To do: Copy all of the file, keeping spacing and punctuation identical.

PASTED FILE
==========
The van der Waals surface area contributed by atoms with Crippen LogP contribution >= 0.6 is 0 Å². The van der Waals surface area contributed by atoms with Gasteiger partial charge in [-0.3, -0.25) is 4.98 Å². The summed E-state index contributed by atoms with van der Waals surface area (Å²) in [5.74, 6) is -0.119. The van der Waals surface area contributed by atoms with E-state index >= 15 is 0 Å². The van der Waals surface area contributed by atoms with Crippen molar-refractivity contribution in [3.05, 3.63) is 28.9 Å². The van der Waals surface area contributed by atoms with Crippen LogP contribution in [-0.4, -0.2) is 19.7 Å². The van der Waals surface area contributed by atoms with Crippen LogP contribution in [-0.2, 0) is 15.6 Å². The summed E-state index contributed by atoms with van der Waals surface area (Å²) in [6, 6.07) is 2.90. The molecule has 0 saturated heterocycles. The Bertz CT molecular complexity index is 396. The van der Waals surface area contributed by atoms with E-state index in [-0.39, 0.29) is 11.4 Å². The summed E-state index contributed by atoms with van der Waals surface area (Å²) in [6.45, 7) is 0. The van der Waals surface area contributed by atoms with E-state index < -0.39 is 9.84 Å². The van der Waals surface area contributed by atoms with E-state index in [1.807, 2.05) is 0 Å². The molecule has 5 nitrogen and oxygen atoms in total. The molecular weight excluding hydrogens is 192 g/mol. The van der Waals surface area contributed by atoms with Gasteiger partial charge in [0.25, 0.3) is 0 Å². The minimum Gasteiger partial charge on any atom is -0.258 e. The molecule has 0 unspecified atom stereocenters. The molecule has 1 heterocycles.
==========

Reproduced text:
The van der Waals surface area contributed by atoms with Crippen LogP contribution >= 0.6 is 0 Å². The van der Waals surface area contributed by atoms with Gasteiger partial charge in [-0.3, -0.25) is 4.98 Å². The summed E-state index contributed by atoms with van der Waals surface area (Å²) in [5.74, 6) is -0.119. The van der Waals surface area contributed by atoms with E-state index >= 15 is 0 Å². The van der Waals surface area contributed by atoms with Crippen molar-refractivity contribution in [3.05, 3.63) is 28.9 Å². The van der Waals surface area contributed by atoms with Crippen LogP contribution in [-0.4, -0.2) is 19.7 Å². The van der Waals surface area contributed by atoms with Crippen LogP contribution in [-0.2, 0) is 15.6 Å². The summed E-state index contributed by atoms with van der Waals surface area (Å²) in [6, 6.07) is 2.90. The molecule has 0 saturated heterocycles. The Bertz CT molecular complexity index is 396. The van der Waals surface area contributed by atoms with E-state index in [-0.39, 0.29) is 11.4 Å². The summed E-state index contributed by atoms with van der Waals surface area (Å²) in [6.45, 7) is 0. The van der Waals surface area contributed by atoms with E-state index < -0.39 is 9.84 Å². The van der Waals surface area contributed by atoms with E-state index in [1.807, 2.05) is 0 Å². The molecule has 5 nitrogen and oxygen atoms in total. The molecular weight excluding hydrogens is 192 g/mol. The van der Waals surface area contributed by atoms with Gasteiger partial charge in [0.25, 0.3) is 0 Å². The minimum Gasteiger partial charge on any atom is -0.258 e. The molecule has 0 unspecified atom stereocenters. The molecule has 1 heterocycles.